Points of Significance: Nested designs

Journal name:
Nature Methods
Volume:
11,
Pages:
977–978
Year published:
DOI:
doi:10.1038/nmeth.3137
Published online

For studies with hierarchical noise sources, use a nested analysis of variance approach.

At a glance

Figures

  1. Inferences about fixed factors are different than those about random factors, as shown by box-plots of n = 10 samples across three independent experiments.
    Figure 1: Inferences about fixed factors are different than those about random factors, as shown by box-plots of n = 10 samples across three independent experiments.

    Circles indicate sample medians. Box-plot height reflects simulated measurement error (σε2 = 0.5). (a) Fixed factor levels are identical across experiments and have a systematic effect on the mean. (b) Random factor levels are samples from a population, have a random effect on the mean and contribute noise to the system (σB2= 1).

  2. Factors may be crossed or nested.
    Figure 2: Factors may be crossed or nested.

    (a) A crossed design examines every combination of levels for each fixed factor. (b) Nested design can progressively subreplicate a fixed factor with nested levels of a random factor that are unique to the level within which they are nested. (c) If a random factor can be reused for different levels of the treatment, it can be crossed with the treatment and modeled as a block. (d) A split plot design in which the fixed effects (tissue, drug) are crossed (each combination of tissue and drug are tested) but themselves nested within replicates.

  3. Data and analysis for a simulated three-factor nested experiment.
    Figure 3: Data and analysis for a simulated three-factor nested experiment.

    (a) Simulated expression levels, Xijkl, measured for a = 2 levels of factor A (control and treatment, i), b = 5 of factor B (mice, j), c = 5 of factor C (cells, k) and n = 3 technical replicates (l). Averages across factor levels are shown as horizontal lines and denoted by dots in subscript for the factor's index. Blue arrows illustrate deviations used for calculation of sum of squares (SS). Data are simulated with μc = 10 for control and μt = 11 for treatment and σB2 = 1, σC2 = 2, σε2 = 0.5 for noise at mouse, cell and technical replicate levels, respectively. Values below the figure show factor levels and averages at levels of A (Xi...) and B (Xij..). Labels for the levels of B and C are reused but represent distinct individual mice and cells. (b) Histogram of deviations (d) for each factor. Three deviations illustrated in a are identified by the same blue arrows. Nested ANOVA calculations show number of times (k) each deviation (d) contributes to SS, degrees of freedom (d.f.), mean squares (MS), F-ratio, P value and the estimated variance contribution of each factor.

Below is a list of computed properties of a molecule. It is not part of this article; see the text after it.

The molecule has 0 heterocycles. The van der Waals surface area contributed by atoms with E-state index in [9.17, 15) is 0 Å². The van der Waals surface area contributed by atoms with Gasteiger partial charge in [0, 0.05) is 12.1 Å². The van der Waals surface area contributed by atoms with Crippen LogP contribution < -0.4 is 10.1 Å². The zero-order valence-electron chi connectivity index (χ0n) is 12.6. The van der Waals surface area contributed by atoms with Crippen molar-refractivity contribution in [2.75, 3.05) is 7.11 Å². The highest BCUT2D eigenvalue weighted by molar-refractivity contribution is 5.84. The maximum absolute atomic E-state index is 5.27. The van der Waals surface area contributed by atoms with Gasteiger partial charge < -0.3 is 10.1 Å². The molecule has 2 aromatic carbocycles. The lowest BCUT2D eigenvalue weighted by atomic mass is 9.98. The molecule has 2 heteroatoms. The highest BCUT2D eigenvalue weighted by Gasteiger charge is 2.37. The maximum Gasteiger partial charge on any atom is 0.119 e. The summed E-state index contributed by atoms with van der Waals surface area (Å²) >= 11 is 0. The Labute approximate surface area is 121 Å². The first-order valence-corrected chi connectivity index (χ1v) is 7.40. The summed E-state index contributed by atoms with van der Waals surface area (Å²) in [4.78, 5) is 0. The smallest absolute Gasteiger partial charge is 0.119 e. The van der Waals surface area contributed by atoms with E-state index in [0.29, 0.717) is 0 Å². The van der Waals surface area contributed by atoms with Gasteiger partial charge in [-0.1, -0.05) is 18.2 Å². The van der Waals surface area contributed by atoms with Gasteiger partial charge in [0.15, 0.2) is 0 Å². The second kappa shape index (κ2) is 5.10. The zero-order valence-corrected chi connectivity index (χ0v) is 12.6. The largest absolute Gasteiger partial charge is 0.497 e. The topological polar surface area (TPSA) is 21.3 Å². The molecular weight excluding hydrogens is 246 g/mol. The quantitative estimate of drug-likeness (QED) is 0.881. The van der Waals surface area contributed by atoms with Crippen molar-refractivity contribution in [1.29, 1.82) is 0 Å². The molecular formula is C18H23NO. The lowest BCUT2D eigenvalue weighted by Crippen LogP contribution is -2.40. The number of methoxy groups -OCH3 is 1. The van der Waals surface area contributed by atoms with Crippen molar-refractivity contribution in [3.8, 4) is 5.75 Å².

References

  1. Blainey, P., Krzywinski, M. & Altman, N. Nat. Methods 11, 879880 (2014).
  2. Krzywinski, M. & Altman, N. Nat. Methods 11, 699700 (2014).
  3. Krzywinski, M. & Altman, N. Nat. Methods 11, 597598 (2014).

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Author information

Affiliations

  1. Martin Krzywinski is a staff scientist at Canada's Michael Smith Genome Sciences Centre.

  2. Naomi Altman is a Professor of Statistics at The Pennsylvania State University.

  3. Paul Blainey is an Assistant Professor of Biological Engineering at MIT and Core Member of the Broad Institute.

Competing financial interests

The authors declare no competing financial interests.

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Supplementary information

PDF files

  1. Supplementary tables (59 KB)

    Supplementary Tables 1–3

Additional data